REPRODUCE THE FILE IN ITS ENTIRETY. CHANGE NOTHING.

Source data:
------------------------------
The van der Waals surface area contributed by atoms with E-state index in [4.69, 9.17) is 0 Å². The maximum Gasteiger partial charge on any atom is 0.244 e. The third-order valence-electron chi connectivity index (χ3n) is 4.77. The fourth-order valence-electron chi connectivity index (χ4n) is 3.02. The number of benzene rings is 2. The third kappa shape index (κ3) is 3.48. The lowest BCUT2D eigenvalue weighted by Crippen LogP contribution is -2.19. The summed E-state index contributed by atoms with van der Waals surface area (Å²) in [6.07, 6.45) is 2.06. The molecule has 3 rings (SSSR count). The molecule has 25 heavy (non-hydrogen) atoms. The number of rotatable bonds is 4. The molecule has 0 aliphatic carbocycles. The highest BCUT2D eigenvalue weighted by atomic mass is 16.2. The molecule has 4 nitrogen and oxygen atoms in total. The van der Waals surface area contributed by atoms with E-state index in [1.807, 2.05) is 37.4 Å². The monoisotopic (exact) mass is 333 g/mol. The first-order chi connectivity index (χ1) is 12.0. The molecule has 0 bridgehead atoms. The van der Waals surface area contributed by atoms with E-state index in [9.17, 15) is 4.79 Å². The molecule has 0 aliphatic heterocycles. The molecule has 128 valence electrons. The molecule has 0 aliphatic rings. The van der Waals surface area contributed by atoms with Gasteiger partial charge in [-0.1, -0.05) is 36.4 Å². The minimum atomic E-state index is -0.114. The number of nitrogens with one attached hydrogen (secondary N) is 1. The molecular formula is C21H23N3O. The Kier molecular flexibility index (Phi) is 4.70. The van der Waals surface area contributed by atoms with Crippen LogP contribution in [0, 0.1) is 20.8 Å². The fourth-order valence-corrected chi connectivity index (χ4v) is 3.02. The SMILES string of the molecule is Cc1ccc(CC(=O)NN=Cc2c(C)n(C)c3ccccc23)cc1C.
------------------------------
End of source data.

The van der Waals surface area contributed by atoms with E-state index in [4.69, 9.17) is 0 Å². The maximum Gasteiger partial charge on any atom is 0.244 e. The third-order valence-electron chi connectivity index (χ3n) is 4.77. The fourth-order valence-electron chi connectivity index (χ4n) is 3.02. The number of benzene rings is 2. The third kappa shape index (κ3) is 3.48. The lowest BCUT2D eigenvalue weighted by Crippen LogP contribution is -2.19. The summed E-state index contributed by atoms with van der Waals surface area (Å²) in [6.07, 6.45) is 2.06. The molecule has 3 rings (SSSR count). The molecule has 25 heavy (non-hydrogen) atoms. The number of rotatable bonds is 4. The molecule has 0 aliphatic carbocycles. The highest BCUT2D eigenvalue weighted by atomic mass is 16.2. The molecule has 4 nitrogen and oxygen atoms in total. The van der Waals surface area contributed by atoms with E-state index in [1.807, 2.05) is 37.4 Å². The monoisotopic (exact) mass is 333 g/mol. The first-order chi connectivity index (χ1) is 12.0. The molecule has 0 bridgehead atoms. The van der Waals surface area contributed by atoms with E-state index in [9.17, 15) is 4.79 Å². The molecule has 0 aliphatic heterocycles. The molecule has 128 valence electrons. The molecule has 0 aliphatic rings. The van der Waals surface area contributed by atoms with Gasteiger partial charge in [-0.1, -0.05) is 36.4 Å². The minimum atomic E-state index is -0.114. The number of nitrogens with one attached hydrogen (secondary N) is 1. The molecular formula is C21H23N3O. The Kier molecular flexibility index (Phi) is 4.70. The van der Waals surface area contributed by atoms with Crippen LogP contribution in [0, 0.1) is 20.8 Å². The fourth-order valence-corrected chi connectivity index (χ4v) is 3.02. The SMILES string of the molecule is Cc1ccc(CC(=O)NN=Cc2c(C)n(C)c3ccccc23)cc1C.